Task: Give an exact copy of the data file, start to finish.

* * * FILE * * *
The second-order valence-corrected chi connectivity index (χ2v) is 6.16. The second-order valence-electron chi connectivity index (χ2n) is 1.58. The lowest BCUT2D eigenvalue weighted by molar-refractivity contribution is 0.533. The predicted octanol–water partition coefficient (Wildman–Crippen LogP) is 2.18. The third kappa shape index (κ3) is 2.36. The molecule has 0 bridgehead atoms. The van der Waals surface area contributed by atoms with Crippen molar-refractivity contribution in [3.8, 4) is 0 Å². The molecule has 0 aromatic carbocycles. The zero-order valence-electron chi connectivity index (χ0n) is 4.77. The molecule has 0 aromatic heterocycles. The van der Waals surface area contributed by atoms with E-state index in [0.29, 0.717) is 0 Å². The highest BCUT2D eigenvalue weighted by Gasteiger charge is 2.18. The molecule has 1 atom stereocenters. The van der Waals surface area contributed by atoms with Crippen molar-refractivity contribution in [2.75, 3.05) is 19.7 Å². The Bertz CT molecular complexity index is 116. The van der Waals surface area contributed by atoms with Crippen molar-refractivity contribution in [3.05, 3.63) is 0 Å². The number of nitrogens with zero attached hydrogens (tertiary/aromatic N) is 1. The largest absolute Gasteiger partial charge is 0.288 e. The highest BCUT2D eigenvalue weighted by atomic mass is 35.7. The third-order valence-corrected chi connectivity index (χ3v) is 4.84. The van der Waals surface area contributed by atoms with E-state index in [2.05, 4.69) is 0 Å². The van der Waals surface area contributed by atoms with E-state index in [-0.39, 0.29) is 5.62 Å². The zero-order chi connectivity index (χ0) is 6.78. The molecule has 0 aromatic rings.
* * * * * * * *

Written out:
The second-order valence-corrected chi connectivity index (χ2v) is 6.16. The second-order valence-electron chi connectivity index (χ2n) is 1.58. The lowest BCUT2D eigenvalue weighted by molar-refractivity contribution is 0.533. The predicted octanol–water partition coefficient (Wildman–Crippen LogP) is 2.18. The third kappa shape index (κ3) is 2.36. The molecule has 0 bridgehead atoms. The van der Waals surface area contributed by atoms with Crippen molar-refractivity contribution in [3.8, 4) is 0 Å². The molecule has 0 aromatic carbocycles. The zero-order valence-electron chi connectivity index (χ0n) is 4.77. The molecule has 0 aromatic heterocycles. The van der Waals surface area contributed by atoms with E-state index in [0.29, 0.717) is 0 Å². The highest BCUT2D eigenvalue weighted by Gasteiger charge is 2.18. The molecule has 1 atom stereocenters. The van der Waals surface area contributed by atoms with Crippen molar-refractivity contribution in [2.75, 3.05) is 19.7 Å². The Bertz CT molecular complexity index is 116. The van der Waals surface area contributed by atoms with Crippen molar-refractivity contribution in [3.05, 3.63) is 0 Å². The number of nitrogens with zero attached hydrogens (tertiary/aromatic N) is 1. The largest absolute Gasteiger partial charge is 0.288 e. The highest BCUT2D eigenvalue weighted by atomic mass is 35.7. The third-order valence-corrected chi connectivity index (χ3v) is 4.84. The van der Waals surface area contributed by atoms with E-state index in [2.05, 4.69) is 0 Å². The van der Waals surface area contributed by atoms with E-state index in [-0.39, 0.29) is 5.62 Å². The zero-order chi connectivity index (χ0) is 6.78. The molecule has 0 aromatic rings.